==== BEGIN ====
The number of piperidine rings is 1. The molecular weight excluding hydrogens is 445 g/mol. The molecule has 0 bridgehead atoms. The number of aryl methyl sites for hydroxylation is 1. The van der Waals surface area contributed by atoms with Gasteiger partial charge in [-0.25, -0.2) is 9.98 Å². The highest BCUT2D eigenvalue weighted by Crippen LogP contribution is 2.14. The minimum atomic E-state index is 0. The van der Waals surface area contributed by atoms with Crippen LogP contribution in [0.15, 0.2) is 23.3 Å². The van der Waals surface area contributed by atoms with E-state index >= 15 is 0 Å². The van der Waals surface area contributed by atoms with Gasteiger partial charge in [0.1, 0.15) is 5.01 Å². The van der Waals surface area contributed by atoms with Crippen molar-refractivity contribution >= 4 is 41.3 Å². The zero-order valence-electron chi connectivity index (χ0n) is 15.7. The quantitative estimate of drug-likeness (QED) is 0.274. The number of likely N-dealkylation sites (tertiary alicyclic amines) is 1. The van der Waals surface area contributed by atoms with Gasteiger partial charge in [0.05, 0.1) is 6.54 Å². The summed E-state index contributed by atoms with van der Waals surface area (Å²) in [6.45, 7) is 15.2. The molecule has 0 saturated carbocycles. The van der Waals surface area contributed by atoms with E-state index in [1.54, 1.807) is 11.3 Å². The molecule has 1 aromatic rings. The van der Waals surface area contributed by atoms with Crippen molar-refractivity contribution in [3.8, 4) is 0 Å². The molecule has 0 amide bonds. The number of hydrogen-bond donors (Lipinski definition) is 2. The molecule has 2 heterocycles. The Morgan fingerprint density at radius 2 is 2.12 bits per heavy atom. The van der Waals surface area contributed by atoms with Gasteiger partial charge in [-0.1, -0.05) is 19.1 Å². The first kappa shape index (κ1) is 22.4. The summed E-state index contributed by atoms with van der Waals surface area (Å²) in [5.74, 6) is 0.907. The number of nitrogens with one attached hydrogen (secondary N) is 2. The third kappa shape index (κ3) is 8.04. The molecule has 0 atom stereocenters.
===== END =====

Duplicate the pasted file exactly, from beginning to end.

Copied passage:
The number of piperidine rings is 1. The molecular weight excluding hydrogens is 445 g/mol. The molecule has 0 bridgehead atoms. The number of aryl methyl sites for hydroxylation is 1. The van der Waals surface area contributed by atoms with Gasteiger partial charge in [-0.25, -0.2) is 9.98 Å². The highest BCUT2D eigenvalue weighted by Crippen LogP contribution is 2.14. The minimum atomic E-state index is 0. The van der Waals surface area contributed by atoms with Crippen LogP contribution in [0.15, 0.2) is 23.3 Å². The van der Waals surface area contributed by atoms with E-state index >= 15 is 0 Å². The van der Waals surface area contributed by atoms with Gasteiger partial charge in [0.1, 0.15) is 5.01 Å². The van der Waals surface area contributed by atoms with Crippen molar-refractivity contribution >= 4 is 41.3 Å². The zero-order valence-electron chi connectivity index (χ0n) is 15.7. The quantitative estimate of drug-likeness (QED) is 0.274. The number of likely N-dealkylation sites (tertiary alicyclic amines) is 1. The van der Waals surface area contributed by atoms with Gasteiger partial charge in [0.05, 0.1) is 6.54 Å². The summed E-state index contributed by atoms with van der Waals surface area (Å²) in [6.45, 7) is 15.2. The molecule has 0 saturated carbocycles. The van der Waals surface area contributed by atoms with E-state index in [1.54, 1.807) is 11.3 Å². The molecule has 1 aromatic rings. The van der Waals surface area contributed by atoms with Crippen molar-refractivity contribution in [3.8, 4) is 0 Å². The molecule has 0 amide bonds. The number of hydrogen-bond donors (Lipinski definition) is 2. The molecule has 2 heterocycles. The Morgan fingerprint density at radius 2 is 2.12 bits per heavy atom. The van der Waals surface area contributed by atoms with Gasteiger partial charge in [-0.1, -0.05) is 19.1 Å². The first kappa shape index (κ1) is 22.4. The summed E-state index contributed by atoms with van der Waals surface area (Å²) in [5.74, 6) is 0.907. The number of nitrogens with one attached hydrogen (secondary N) is 2. The third kappa shape index (κ3) is 8.04. The molecule has 0 atom stereocenters.